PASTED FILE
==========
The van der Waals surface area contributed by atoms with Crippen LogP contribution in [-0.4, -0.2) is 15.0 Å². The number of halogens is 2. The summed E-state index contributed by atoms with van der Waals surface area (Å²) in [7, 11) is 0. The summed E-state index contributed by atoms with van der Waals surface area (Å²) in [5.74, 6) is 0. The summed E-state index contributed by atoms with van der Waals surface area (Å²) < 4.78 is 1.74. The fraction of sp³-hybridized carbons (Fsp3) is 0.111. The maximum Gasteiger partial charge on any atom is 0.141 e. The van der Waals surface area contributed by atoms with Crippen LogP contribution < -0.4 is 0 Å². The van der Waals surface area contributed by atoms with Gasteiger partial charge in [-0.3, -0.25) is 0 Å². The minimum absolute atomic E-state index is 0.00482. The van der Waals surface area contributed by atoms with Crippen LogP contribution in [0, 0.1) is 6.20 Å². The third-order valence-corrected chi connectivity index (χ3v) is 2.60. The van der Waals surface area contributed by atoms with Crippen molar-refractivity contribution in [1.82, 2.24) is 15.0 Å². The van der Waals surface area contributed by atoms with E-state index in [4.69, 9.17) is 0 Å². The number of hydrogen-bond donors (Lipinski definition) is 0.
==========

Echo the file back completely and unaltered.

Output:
The van der Waals surface area contributed by atoms with Crippen LogP contribution in [-0.4, -0.2) is 15.0 Å². The number of halogens is 2. The summed E-state index contributed by atoms with van der Waals surface area (Å²) in [7, 11) is 0. The summed E-state index contributed by atoms with van der Waals surface area (Å²) in [5.74, 6) is 0. The summed E-state index contributed by atoms with van der Waals surface area (Å²) < 4.78 is 1.74. The fraction of sp³-hybridized carbons (Fsp3) is 0.111. The maximum Gasteiger partial charge on any atom is 0.141 e. The van der Waals surface area contributed by atoms with Crippen LogP contribution < -0.4 is 0 Å². The van der Waals surface area contributed by atoms with Gasteiger partial charge in [-0.3, -0.25) is 0 Å². The minimum absolute atomic E-state index is 0.00482. The van der Waals surface area contributed by atoms with Crippen LogP contribution in [0, 0.1) is 6.20 Å². The third-order valence-corrected chi connectivity index (χ3v) is 2.60. The van der Waals surface area contributed by atoms with Crippen molar-refractivity contribution in [1.82, 2.24) is 15.0 Å². The van der Waals surface area contributed by atoms with E-state index in [4.69, 9.17) is 0 Å². The number of hydrogen-bond donors (Lipinski definition) is 0.